Lisa Murkowski Doesn't Think Donald Trump Will Be Reelected After Capitol Riot Footage

Sen. Lisa Murkowski (R-Alaska) said Wednesday that she does not believe former President Donald Trump will ever be elected to serve a second term in the White House.

Murkowski made the remarks as Trump's unprecedented second impeachment trial continued in the Senate. The senator is one of a handful of Republicans in the upper chamber who may vote to convict Trump, although she voted against his conviction at the conclusion of his first impeachment trial in February 2020.

"Frankly, I don't see how, after the American public sees the whole story laid out here... I just don't see how Donald Trump will be reelected to the presidency again," Murkowski told reporters. "I just don't see that."

Graphic new videos of the violent insurrection at the U.S. Capitol on January 6 were played in the Senate as House impeachment managers made their opening arguments during the trial's second day on Wednesday.

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Senator Lisa Murkowski (R-Alaska) listens during a hearing of the Senate Health, Education, Labor and Pensions Committee in Washington, D.C. on February 4, 2021. Mandel Ngan-Pool/Getty

It is unclear whether Trump will seek to regain the presidency, but some of the former president's allies have suggested that a 2024 run could be on the cards. However, if Trump is convicted in the impeachment trial, a simple majority vote on a subsequent resolution could bar him from ever again holding public office.

On Tuesday, Murkowski told CNN that she believes Trump is "gone," while suggesting that she is looking forward to a Republican party with a diminished role for the former president.

"I think we're in a place where Donald Trump is gone and, in terms of his role in party, that has yet to be determined," Murkowski said. "But I have not embraced the party of Donald Trump. I'm looking for the Republican Party."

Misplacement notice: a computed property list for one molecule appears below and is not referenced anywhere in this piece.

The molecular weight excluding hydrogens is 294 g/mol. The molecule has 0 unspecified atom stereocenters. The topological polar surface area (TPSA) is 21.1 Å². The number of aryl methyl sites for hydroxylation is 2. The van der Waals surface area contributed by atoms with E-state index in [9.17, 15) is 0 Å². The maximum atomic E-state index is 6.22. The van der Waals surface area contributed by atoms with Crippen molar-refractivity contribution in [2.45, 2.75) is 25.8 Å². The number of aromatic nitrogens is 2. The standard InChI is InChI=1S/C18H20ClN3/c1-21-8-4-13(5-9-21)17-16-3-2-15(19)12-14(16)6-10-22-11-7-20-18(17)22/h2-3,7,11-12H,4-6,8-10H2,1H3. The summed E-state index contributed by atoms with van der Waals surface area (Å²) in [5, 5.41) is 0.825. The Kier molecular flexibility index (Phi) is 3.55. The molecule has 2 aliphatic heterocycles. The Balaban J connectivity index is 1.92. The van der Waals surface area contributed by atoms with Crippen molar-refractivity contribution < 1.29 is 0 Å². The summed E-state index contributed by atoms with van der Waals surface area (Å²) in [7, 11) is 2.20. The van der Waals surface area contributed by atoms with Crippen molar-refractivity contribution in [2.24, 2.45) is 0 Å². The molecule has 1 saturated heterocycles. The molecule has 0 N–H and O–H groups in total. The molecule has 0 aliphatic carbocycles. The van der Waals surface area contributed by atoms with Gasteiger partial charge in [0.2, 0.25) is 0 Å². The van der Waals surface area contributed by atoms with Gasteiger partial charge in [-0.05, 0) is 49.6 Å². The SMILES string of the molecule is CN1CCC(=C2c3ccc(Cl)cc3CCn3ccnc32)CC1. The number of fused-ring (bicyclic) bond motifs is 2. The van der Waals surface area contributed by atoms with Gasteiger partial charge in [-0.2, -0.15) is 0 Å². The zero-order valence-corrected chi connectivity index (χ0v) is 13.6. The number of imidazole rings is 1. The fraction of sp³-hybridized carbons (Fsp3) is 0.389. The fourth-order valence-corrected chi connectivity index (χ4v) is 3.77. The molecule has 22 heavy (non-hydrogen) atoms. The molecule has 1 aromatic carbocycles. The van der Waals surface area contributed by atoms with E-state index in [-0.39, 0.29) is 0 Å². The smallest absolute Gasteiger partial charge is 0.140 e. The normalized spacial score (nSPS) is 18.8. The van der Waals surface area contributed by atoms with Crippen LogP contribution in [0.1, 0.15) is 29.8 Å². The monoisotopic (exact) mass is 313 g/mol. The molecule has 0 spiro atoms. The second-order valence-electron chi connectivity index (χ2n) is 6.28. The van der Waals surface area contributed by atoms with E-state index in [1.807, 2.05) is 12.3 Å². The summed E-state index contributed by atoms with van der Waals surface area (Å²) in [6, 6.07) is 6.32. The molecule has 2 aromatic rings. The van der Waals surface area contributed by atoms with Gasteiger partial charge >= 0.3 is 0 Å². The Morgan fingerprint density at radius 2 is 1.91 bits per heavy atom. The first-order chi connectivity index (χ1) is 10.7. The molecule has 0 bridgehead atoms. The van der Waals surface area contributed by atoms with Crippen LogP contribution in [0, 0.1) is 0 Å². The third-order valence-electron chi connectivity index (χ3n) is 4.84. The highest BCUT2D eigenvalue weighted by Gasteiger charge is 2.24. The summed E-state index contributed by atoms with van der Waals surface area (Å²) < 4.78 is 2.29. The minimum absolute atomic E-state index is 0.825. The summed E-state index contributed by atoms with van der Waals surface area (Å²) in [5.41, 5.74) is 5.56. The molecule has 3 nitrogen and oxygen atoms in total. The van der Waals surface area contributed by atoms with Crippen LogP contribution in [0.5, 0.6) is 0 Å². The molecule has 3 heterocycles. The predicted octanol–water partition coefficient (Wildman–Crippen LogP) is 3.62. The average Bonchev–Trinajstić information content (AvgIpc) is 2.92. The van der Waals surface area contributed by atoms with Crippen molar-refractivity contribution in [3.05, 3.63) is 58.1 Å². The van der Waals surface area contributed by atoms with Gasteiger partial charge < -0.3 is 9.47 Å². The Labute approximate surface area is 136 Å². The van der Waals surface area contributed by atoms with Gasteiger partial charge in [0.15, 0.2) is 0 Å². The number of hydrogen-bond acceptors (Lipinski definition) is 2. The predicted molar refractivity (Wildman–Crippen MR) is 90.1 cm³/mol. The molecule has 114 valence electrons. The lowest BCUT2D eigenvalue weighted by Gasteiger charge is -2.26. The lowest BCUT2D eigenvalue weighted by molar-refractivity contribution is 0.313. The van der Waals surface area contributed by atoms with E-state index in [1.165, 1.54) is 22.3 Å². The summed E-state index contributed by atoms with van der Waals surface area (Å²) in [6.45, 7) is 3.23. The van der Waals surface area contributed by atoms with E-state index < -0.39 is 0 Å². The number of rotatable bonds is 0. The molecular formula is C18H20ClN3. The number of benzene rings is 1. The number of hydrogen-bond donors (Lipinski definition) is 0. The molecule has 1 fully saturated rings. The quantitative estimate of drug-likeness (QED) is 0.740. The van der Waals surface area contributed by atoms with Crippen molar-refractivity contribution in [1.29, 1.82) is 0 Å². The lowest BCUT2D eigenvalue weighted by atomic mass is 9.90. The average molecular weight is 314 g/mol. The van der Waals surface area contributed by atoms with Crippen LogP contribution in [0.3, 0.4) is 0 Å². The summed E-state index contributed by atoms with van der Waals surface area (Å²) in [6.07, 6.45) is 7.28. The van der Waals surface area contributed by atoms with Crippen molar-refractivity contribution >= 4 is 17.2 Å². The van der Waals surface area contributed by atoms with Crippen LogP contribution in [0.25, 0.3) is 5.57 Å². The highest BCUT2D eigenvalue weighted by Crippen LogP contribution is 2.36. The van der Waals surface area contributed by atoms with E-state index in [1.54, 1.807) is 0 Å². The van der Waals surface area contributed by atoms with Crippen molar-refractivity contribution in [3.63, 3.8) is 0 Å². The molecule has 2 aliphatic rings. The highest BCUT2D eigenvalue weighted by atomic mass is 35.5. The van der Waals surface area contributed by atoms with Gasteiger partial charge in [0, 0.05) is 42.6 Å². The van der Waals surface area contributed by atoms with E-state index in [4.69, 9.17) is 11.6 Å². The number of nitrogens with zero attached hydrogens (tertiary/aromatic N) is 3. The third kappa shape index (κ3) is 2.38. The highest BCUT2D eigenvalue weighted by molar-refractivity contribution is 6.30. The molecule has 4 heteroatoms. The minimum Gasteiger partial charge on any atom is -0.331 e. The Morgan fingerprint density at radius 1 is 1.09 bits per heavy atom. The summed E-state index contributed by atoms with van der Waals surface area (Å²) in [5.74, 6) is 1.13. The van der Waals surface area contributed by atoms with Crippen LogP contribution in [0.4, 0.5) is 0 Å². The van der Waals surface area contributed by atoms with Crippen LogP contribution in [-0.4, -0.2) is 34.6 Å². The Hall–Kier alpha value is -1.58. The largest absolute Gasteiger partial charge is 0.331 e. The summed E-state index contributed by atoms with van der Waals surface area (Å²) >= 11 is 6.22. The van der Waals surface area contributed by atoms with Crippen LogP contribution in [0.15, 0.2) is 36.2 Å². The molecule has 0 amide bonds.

Opinion polls suggest that Trump still holds significant sway over the party, with a January 27 Politico/Morning Consult survey finding that 50 percent of Republicans believe that the former president should continue to play a "major" role in the party while only 23 percent said he should "no longer play a role."

Murkowski voted in favor of a motion that asserted the constitutionality of the trial on Tuesday. She was joined by five other GOP senators including a surprise vote from Sen. Bill Cassidy (La.).

Trump's attorney Bruce Castor argued that the impeachment was driven by Democratic fear of "political" rivals in the future during an opening statement that was met with widespread criticism from both sides of the political aisle.

Sen. Mitt Romney (R-Utah) also voted to validate the trial. Romney is believed to be open to convicting Trump as well, having been the only GOP senator who voted to convict the former president following his first impeachment.

In addition to Romney and Murkowski, other Republicans seen as possibilities to cast votes in favor of Trump's conviction at the trial include Sen. Ben Sasse (Neb.), Sen. Pat Toomey (Pa.) and Sen. Susan Collins (Maine). However, 17 Republican votes would be required to meet a 67 vote conviction threshold and with most GOP senators voting against even holding the trial, it currently appears unlikely that the former president will be convicted.

Newsweek reached out to Murkowski's office for comment.